Physicists in France have linked subtle variations in the length of day with conditions in the Earth's core – where the Earth's magnetic field originates. The finding could improve our poor understanding of how the field is generated and why it changes in response to conditions deep within the Earth's interior.

Molten iron flowing in the outer core generates the Earth's geodynamo, leading to a planetary-scale magnetic field. Beyond this, though, geophysicists know very little for certain about the field, such as its strength in the core or why its orientation fluctuates regularly. Researchers do suspect, however, that field variations are strongly linked with changing conditions within the molten core.

As we cannot access the Earth's core directly, researchers look to clues at the Earth's surface. One intriguing suggestion is that changing conditions at the core could have an impact on angular momentum throughout the whole Earth system. The implication is that variation to the flow patterns in the core could have an impact on the Earth's rotation, which could lead to slight variations in the length of a day.

New wave

Nicolas Gillet and colleagues at the Université Joseph Fourier claim to have the strongest evidence yet that this is indeed happening. By reconstructing flow within the Earth's core using an established model of the geodynamo, the researchers see a type of wave – called an Alfven wave – emerge from within the core. They believe that this wave, not seen before in simulations, is transferring angular momentum through the core towards the overlying mantle.

Closer inspection of the simulations revealed that these Alfven waves are dragged by the magnetic field and they recur just once every six years. The key result is that this periodicity corresponds with a six-year signal in the variation to the length of day, leading the researchers to link the two phenomena. They argue that the Alfven waves play a role in balancing angular momentum throughout the Earth. "When the core rotates faster, the rotation of the mantle must be slower in order to compensate, which in turn increases the length of day," explains Nicolas Gillet.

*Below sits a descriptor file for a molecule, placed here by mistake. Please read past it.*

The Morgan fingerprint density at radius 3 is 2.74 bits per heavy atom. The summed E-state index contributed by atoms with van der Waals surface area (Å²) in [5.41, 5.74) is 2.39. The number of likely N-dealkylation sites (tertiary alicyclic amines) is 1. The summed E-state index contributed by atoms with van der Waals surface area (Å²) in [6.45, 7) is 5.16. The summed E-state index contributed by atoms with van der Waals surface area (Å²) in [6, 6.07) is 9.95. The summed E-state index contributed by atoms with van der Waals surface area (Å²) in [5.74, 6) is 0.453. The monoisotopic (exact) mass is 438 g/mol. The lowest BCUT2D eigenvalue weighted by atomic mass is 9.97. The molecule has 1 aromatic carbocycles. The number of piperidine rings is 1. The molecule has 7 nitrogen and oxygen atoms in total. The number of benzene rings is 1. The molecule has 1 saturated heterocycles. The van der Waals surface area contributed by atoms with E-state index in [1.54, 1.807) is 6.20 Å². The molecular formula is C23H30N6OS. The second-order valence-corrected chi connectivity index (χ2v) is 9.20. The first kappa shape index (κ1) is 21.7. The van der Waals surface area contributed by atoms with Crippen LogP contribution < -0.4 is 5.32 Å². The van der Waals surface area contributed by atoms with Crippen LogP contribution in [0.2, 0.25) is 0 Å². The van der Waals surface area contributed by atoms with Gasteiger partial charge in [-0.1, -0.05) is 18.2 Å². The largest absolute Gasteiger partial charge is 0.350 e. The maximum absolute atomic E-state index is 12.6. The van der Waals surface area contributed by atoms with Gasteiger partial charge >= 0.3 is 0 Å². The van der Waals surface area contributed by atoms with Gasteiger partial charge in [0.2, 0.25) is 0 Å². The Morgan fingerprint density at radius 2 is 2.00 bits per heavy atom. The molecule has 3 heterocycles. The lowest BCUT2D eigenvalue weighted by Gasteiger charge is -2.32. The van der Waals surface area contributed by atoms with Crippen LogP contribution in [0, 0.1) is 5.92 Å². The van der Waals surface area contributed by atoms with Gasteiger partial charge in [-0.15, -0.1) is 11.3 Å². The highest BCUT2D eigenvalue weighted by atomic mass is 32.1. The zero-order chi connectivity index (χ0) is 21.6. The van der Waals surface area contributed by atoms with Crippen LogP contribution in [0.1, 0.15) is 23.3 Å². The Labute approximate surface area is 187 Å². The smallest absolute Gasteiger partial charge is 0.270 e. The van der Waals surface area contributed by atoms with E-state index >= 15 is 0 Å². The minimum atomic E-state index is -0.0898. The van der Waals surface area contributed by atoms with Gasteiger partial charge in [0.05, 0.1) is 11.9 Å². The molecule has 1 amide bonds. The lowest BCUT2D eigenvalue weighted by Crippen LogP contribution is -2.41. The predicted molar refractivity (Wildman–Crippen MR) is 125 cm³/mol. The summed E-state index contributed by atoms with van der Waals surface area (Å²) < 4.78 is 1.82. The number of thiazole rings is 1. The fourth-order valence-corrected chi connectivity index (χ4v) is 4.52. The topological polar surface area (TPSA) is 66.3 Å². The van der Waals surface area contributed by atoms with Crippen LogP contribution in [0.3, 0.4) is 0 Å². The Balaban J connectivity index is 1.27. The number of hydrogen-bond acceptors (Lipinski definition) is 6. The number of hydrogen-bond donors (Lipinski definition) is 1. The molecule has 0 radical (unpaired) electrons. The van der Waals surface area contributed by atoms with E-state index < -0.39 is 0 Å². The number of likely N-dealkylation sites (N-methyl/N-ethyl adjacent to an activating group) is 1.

Having established this link, Gillet's team focused their attention on the Alfven wave as it propagates through the core. Realizing that the wave takes approximately four years to reach the mantle, they were able to calculate the strength of the Earth's magnetic field within the core – approximately 4 mT. This value is the most reliable yet for the magnetic field in the core, claim the researchers.

Good value

Ulrich Christensen, a geophysicist at the Max Planck Institute for Solar System Research is impressed by the unified approach taken by Gillet's team. "I like the value derived from this analysis as it is in line with what I would expect from the recent geodynamo simulations," he says.

Previous estimates of the magnetic field within the core had come directly from numerical simulations, or from interpreting geomagnetic data gathered at the surface. "Our study revisits the estimate from geophysical data, and reconciles it with geodynamo simulations," says Gillet.

And the full significance of this research may not be realized yet. The researchers believe that they can go on to develop a more complete model of the geodynamo and the way angular momentum is transferred through the core. "It is important in order to understand how the geodynamo works and how this is linked with the thermal history of the planet," says Gillet.

This research is published in Nature.